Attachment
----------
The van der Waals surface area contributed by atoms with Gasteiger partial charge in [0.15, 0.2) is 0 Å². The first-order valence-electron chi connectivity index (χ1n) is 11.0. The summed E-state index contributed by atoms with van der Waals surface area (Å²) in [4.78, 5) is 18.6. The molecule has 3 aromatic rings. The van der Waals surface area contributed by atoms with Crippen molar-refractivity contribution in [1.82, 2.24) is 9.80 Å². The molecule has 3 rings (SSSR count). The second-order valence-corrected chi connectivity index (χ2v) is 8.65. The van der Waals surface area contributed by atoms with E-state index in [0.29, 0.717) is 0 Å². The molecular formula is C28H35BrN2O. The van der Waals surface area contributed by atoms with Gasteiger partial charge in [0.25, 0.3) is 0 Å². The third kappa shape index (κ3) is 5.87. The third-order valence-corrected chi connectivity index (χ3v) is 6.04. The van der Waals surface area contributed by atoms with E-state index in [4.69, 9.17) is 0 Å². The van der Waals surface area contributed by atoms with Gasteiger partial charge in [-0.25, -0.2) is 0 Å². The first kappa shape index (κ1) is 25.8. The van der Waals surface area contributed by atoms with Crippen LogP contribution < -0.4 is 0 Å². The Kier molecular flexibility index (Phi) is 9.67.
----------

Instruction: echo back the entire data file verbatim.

The van der Waals surface area contributed by atoms with Gasteiger partial charge in [0.15, 0.2) is 0 Å². The first-order valence-electron chi connectivity index (χ1n) is 11.0. The summed E-state index contributed by atoms with van der Waals surface area (Å²) in [4.78, 5) is 18.6. The molecule has 3 aromatic rings. The van der Waals surface area contributed by atoms with Crippen molar-refractivity contribution in [1.82, 2.24) is 9.80 Å². The molecule has 3 rings (SSSR count). The second-order valence-corrected chi connectivity index (χ2v) is 8.65. The van der Waals surface area contributed by atoms with E-state index in [0.29, 0.717) is 0 Å². The molecular formula is C28H35BrN2O. The van der Waals surface area contributed by atoms with Gasteiger partial charge in [0.25, 0.3) is 0 Å². The third kappa shape index (κ3) is 5.87. The third-order valence-corrected chi connectivity index (χ3v) is 6.04. The van der Waals surface area contributed by atoms with E-state index in [4.69, 9.17) is 0 Å². The van der Waals surface area contributed by atoms with Gasteiger partial charge in [-0.25, -0.2) is 0 Å². The first kappa shape index (κ1) is 25.8. The van der Waals surface area contributed by atoms with Crippen LogP contribution < -0.4 is 0 Å². The Kier molecular flexibility index (Phi) is 9.67.